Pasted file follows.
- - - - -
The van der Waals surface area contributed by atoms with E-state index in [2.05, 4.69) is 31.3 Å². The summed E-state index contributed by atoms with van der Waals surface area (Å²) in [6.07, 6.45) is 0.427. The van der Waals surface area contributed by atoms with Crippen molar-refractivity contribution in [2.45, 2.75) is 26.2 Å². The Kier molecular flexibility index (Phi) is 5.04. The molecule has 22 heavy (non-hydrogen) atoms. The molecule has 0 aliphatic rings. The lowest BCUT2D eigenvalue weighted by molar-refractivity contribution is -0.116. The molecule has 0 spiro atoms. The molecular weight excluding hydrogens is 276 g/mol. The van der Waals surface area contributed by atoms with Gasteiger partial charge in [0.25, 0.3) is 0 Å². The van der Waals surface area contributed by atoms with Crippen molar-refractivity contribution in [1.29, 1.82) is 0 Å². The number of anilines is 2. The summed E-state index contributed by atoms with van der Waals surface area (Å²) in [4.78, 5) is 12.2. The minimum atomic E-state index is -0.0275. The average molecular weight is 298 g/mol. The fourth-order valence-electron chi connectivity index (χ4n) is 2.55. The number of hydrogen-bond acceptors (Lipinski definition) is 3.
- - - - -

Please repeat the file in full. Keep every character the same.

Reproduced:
The van der Waals surface area contributed by atoms with E-state index in [2.05, 4.69) is 31.3 Å². The summed E-state index contributed by atoms with van der Waals surface area (Å²) in [6.07, 6.45) is 0.427. The van der Waals surface area contributed by atoms with Crippen molar-refractivity contribution in [2.45, 2.75) is 26.2 Å². The Kier molecular flexibility index (Phi) is 5.04. The molecule has 22 heavy (non-hydrogen) atoms. The molecule has 0 aliphatic rings. The lowest BCUT2D eigenvalue weighted by molar-refractivity contribution is -0.116. The molecule has 0 spiro atoms. The molecular weight excluding hydrogens is 276 g/mol. The van der Waals surface area contributed by atoms with Gasteiger partial charge in [0.25, 0.3) is 0 Å². The van der Waals surface area contributed by atoms with Crippen molar-refractivity contribution in [1.29, 1.82) is 0 Å². The number of anilines is 2. The summed E-state index contributed by atoms with van der Waals surface area (Å²) in [4.78, 5) is 12.2. The minimum atomic E-state index is -0.0275. The average molecular weight is 298 g/mol. The fourth-order valence-electron chi connectivity index (χ4n) is 2.55. The number of hydrogen-bond acceptors (Lipinski definition) is 3.